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5 Tips to Avoid Contact Lens-Related Eye Infections

5 Tips to Avoid Contact Lens-Related Eye Infections

Contact lenses can be a game-changer for those who need corrective lenses but don’t want to wear glasses. Contacts provide more peripheral coverage than glasses, allow you to participate in sports more comfortably, and don’t fog up on cold or rainy days. 

But just like eyeglasses, contacts have cons to consider. One is that improper use can lead to eye infections. Thankfully, you can reduce your risk.

If you wear contacts, take a moment as our expert providers at Maryland Eye Care Center share five tips to avoid contact lens-related eye infections. 

1. Prioritize good hand hygiene

Always wash your hands thoroughly with soap and warm water before inserting or removing your lenses. Rinse off the soap residue; lingering soap can sting your eyes.

Dry your hands with a lint-free towel — skip the paper towel and use a cotton hand towel — to avoid transferring dust to your lenses. Even small pieces of lint from a paper towel can irritate your eyes.

What about hand sanitizer? It’s better than nothing, but unless you rinse off your hands and dry them thoroughly, you risk getting some in your eyes, which can also sting. 

2. Follow proper cleaning protocols

Steps to keeping your contact lenses clean include:

Use the right solution

Always use the contact lens solution recommended by our team. Different contacts require different solutions. Don’t use water, saliva, or homemade solutions to clean your lenses.

Not sure what cleaning solution or storage case you need for your contacts? Don’t hesitate to give us a call. We’re happy to review the proper cleaning steps with you.

Rub and rinse

Even if you use a no-rub solution, it's a good idea to gently rub your lenses with the solution before rinsing them thoroughly.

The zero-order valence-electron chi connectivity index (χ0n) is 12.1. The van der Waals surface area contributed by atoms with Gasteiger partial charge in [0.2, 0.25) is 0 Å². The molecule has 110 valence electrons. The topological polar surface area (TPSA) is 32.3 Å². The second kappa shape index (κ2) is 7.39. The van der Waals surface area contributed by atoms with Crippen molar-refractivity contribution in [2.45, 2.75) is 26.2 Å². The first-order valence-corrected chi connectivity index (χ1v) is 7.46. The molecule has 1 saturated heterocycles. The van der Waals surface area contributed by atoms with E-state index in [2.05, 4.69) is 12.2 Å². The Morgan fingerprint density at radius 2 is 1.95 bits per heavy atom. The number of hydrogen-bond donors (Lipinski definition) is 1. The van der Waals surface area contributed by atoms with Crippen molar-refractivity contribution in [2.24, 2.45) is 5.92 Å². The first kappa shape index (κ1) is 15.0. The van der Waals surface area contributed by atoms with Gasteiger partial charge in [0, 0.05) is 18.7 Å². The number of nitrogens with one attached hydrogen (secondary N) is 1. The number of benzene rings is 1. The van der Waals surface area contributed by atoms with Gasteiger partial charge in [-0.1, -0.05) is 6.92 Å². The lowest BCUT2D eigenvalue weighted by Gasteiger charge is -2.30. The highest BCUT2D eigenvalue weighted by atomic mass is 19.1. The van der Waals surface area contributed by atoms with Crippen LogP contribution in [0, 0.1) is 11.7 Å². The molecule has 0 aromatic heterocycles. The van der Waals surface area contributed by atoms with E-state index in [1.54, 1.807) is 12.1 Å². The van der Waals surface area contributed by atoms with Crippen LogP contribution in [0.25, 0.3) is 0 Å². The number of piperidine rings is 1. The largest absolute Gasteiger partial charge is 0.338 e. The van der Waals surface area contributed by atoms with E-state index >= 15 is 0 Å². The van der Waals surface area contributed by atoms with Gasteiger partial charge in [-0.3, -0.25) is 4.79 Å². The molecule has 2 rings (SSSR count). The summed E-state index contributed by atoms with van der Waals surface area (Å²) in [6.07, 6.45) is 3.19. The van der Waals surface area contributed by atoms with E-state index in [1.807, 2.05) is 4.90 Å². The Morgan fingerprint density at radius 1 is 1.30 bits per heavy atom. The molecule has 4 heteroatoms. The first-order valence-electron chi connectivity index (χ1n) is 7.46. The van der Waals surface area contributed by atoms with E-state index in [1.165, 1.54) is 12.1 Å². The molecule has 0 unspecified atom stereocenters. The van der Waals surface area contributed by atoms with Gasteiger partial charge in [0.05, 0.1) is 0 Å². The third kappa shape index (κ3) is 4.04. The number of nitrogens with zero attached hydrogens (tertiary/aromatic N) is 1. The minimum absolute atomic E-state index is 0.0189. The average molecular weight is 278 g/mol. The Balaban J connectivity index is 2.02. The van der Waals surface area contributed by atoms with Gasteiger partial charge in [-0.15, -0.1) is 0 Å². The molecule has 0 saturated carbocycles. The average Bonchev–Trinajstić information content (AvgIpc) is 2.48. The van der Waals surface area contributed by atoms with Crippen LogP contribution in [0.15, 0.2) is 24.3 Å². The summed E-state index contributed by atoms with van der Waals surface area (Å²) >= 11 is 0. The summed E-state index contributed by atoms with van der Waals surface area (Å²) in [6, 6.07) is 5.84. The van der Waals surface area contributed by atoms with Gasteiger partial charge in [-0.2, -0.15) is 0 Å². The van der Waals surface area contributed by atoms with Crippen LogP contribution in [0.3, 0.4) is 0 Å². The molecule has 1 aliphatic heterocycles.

Use fresh solution each day

Change the solution in your lens case daily. Never top off old solution with new solution.

3. Don’t overwear your lenses

Overwearing lenses, especially extended-wear lenses, increases your infection risk. Follow these guidelines:

If you wear daily lenses…

Remove and discard daily disposable lenses at the end of each day.

If you wear extended-wear lenses…

Strictly follow the schedule advised by your Maryland Eye Care Center provider. 

If you wear ortho-k lenses…

Orthokeratology lenses help shape your cornea while you sleep. They aren’t meant to be worn during the day. 

4. Clean your contact lens case

Cleaning your contact lens case can help prevent infections. Your lens case can harbor bacteria and fungi, so rinse your case with a fresh contact lens solution. Leave it open to air dry. 

Get a new case at least every three months to reduce the risk of contamination. Many boxes of lens solution come with a new case for this reason. Use a permanent marker to write the date on the bottom of your case to know when the three months are up.

5. Avoid water exposure

Contact lenses shouldn’t come into contact with water from any source, including tap water, swimming pools, hot tubs, and showers. Water can contain harmful microorganisms that stick to your lenses and cause infections. 

If you must keep your lenses in while swimming, wear waterproof goggles to protect your eyes. Never open your eyes underwater without goggles.

What if you spot the signs of an infection

Even with your best efforts, it’s not always possible to avoid infection. If you notice persistent red eyes, pain or discomfort, burning sensation, watery eyes, or the feeling of having something in your eye, remove your contacts, put on your glasses, and call us for emergency eye care. 

Your treatment depends on whether you have a viral, bacterial, or fungal infection. In most cases, you need eye drops to treat the problem. Wear your eyeglasses until your infection clears, then replace your contacts with a fresh pair and use a new case. 

If you have concerns about your contacts or suspect an eye infection, call one of our locations in Silver Spring and Hyattsville, Maryland, or request an appointment online today.

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